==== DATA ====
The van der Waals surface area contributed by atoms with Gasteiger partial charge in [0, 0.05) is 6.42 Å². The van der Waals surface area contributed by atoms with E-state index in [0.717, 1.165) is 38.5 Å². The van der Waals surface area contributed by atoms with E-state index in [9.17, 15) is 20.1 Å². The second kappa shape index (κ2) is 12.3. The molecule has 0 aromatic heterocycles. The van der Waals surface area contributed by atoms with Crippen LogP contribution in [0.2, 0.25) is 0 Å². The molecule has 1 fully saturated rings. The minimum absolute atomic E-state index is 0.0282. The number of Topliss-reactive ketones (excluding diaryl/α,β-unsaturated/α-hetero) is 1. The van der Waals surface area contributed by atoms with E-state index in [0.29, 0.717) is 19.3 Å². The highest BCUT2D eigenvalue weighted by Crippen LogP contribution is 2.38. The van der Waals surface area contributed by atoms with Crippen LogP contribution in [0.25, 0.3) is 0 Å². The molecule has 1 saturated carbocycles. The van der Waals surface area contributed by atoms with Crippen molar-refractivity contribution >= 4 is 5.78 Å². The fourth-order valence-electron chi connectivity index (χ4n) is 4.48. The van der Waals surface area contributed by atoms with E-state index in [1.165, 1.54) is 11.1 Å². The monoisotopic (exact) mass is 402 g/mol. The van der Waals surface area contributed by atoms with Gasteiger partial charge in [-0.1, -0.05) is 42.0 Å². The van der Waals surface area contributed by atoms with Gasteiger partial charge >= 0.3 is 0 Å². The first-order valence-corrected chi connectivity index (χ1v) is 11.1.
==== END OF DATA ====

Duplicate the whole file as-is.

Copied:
The van der Waals surface area contributed by atoms with Gasteiger partial charge in [0, 0.05) is 6.42 Å². The van der Waals surface area contributed by atoms with E-state index in [0.717, 1.165) is 38.5 Å². The van der Waals surface area contributed by atoms with E-state index in [9.17, 15) is 20.1 Å². The second kappa shape index (κ2) is 12.3. The molecule has 0 aromatic heterocycles. The van der Waals surface area contributed by atoms with Crippen LogP contribution in [0.2, 0.25) is 0 Å². The molecule has 1 fully saturated rings. The minimum absolute atomic E-state index is 0.0282. The number of Topliss-reactive ketones (excluding diaryl/α,β-unsaturated/α-hetero) is 1. The van der Waals surface area contributed by atoms with E-state index in [0.29, 0.717) is 19.3 Å². The highest BCUT2D eigenvalue weighted by Crippen LogP contribution is 2.38. The van der Waals surface area contributed by atoms with Crippen LogP contribution in [0.25, 0.3) is 0 Å². The molecule has 1 saturated carbocycles. The van der Waals surface area contributed by atoms with Crippen molar-refractivity contribution >= 4 is 5.78 Å². The fourth-order valence-electron chi connectivity index (χ4n) is 4.48. The van der Waals surface area contributed by atoms with E-state index in [1.165, 1.54) is 11.1 Å². The monoisotopic (exact) mass is 402 g/mol. The van der Waals surface area contributed by atoms with Gasteiger partial charge in [-0.1, -0.05) is 42.0 Å². The van der Waals surface area contributed by atoms with Gasteiger partial charge >= 0.3 is 0 Å². The first-order valence-corrected chi connectivity index (χ1v) is 11.1.